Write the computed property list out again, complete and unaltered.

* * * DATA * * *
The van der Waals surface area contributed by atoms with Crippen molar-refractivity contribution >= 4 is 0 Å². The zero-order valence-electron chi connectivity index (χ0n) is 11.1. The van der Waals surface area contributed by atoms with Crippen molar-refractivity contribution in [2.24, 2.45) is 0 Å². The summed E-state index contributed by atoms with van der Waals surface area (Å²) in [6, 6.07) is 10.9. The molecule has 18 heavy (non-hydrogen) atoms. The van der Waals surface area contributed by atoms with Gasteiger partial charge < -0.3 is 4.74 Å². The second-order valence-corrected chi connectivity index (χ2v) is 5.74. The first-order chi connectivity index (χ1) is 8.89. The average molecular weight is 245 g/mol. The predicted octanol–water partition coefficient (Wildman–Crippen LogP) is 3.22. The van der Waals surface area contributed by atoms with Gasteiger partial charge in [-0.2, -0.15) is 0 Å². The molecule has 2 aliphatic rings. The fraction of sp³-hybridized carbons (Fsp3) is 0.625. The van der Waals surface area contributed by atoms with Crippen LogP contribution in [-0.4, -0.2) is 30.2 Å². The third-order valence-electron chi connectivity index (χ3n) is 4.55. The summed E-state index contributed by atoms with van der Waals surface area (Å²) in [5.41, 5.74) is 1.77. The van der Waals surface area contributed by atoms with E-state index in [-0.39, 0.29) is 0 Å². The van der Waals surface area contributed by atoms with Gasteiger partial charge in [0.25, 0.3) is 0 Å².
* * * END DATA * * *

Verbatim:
The van der Waals surface area contributed by atoms with Crippen molar-refractivity contribution >= 4 is 0 Å². The zero-order valence-electron chi connectivity index (χ0n) is 11.1. The van der Waals surface area contributed by atoms with Crippen molar-refractivity contribution in [2.24, 2.45) is 0 Å². The summed E-state index contributed by atoms with van der Waals surface area (Å²) in [6, 6.07) is 10.9. The molecule has 18 heavy (non-hydrogen) atoms. The van der Waals surface area contributed by atoms with Gasteiger partial charge < -0.3 is 4.74 Å². The second-order valence-corrected chi connectivity index (χ2v) is 5.74. The first-order chi connectivity index (χ1) is 8.89. The average molecular weight is 245 g/mol. The predicted octanol–water partition coefficient (Wildman–Crippen LogP) is 3.22. The van der Waals surface area contributed by atoms with Gasteiger partial charge in [-0.2, -0.15) is 0 Å². The molecule has 2 aliphatic rings. The fraction of sp³-hybridized carbons (Fsp3) is 0.625. The van der Waals surface area contributed by atoms with Crippen LogP contribution in [-0.4, -0.2) is 30.2 Å². The third-order valence-electron chi connectivity index (χ3n) is 4.55. The summed E-state index contributed by atoms with van der Waals surface area (Å²) in [5.41, 5.74) is 1.77. The van der Waals surface area contributed by atoms with E-state index in [-0.39, 0.29) is 0 Å². The van der Waals surface area contributed by atoms with Gasteiger partial charge in [0.25, 0.3) is 0 Å².